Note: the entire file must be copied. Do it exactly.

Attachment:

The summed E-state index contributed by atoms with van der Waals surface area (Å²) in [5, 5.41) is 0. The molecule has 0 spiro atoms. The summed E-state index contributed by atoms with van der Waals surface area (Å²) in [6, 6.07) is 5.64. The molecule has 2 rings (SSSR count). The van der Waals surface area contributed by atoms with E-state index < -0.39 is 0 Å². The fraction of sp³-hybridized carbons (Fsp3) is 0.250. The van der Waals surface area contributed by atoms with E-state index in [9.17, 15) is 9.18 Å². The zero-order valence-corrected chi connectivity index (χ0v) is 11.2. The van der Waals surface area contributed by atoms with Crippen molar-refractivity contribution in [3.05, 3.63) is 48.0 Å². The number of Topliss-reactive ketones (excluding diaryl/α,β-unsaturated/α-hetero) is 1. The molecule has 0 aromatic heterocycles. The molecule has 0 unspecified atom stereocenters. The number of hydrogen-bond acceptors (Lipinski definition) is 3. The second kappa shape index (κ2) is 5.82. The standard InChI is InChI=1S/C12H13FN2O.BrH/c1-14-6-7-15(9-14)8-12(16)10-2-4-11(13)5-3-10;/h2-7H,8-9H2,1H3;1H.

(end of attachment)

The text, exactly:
The summed E-state index contributed by atoms with van der Waals surface area (Å²) in [5, 5.41) is 0. The molecule has 0 spiro atoms. The summed E-state index contributed by atoms with van der Waals surface area (Å²) in [6, 6.07) is 5.64. The molecule has 2 rings (SSSR count). The van der Waals surface area contributed by atoms with E-state index < -0.39 is 0 Å². The fraction of sp³-hybridized carbons (Fsp3) is 0.250. The van der Waals surface area contributed by atoms with E-state index in [9.17, 15) is 9.18 Å². The zero-order valence-corrected chi connectivity index (χ0v) is 11.2. The van der Waals surface area contributed by atoms with Crippen molar-refractivity contribution in [3.05, 3.63) is 48.0 Å². The number of Topliss-reactive ketones (excluding diaryl/α,β-unsaturated/α-hetero) is 1. The molecule has 0 aromatic heterocycles. The molecule has 0 unspecified atom stereocenters. The number of hydrogen-bond acceptors (Lipinski definition) is 3. The second kappa shape index (κ2) is 5.82. The standard InChI is InChI=1S/C12H13FN2O.BrH/c1-14-6-7-15(9-14)8-12(16)10-2-4-11(13)5-3-10;/h2-7H,8-9H2,1H3;1H.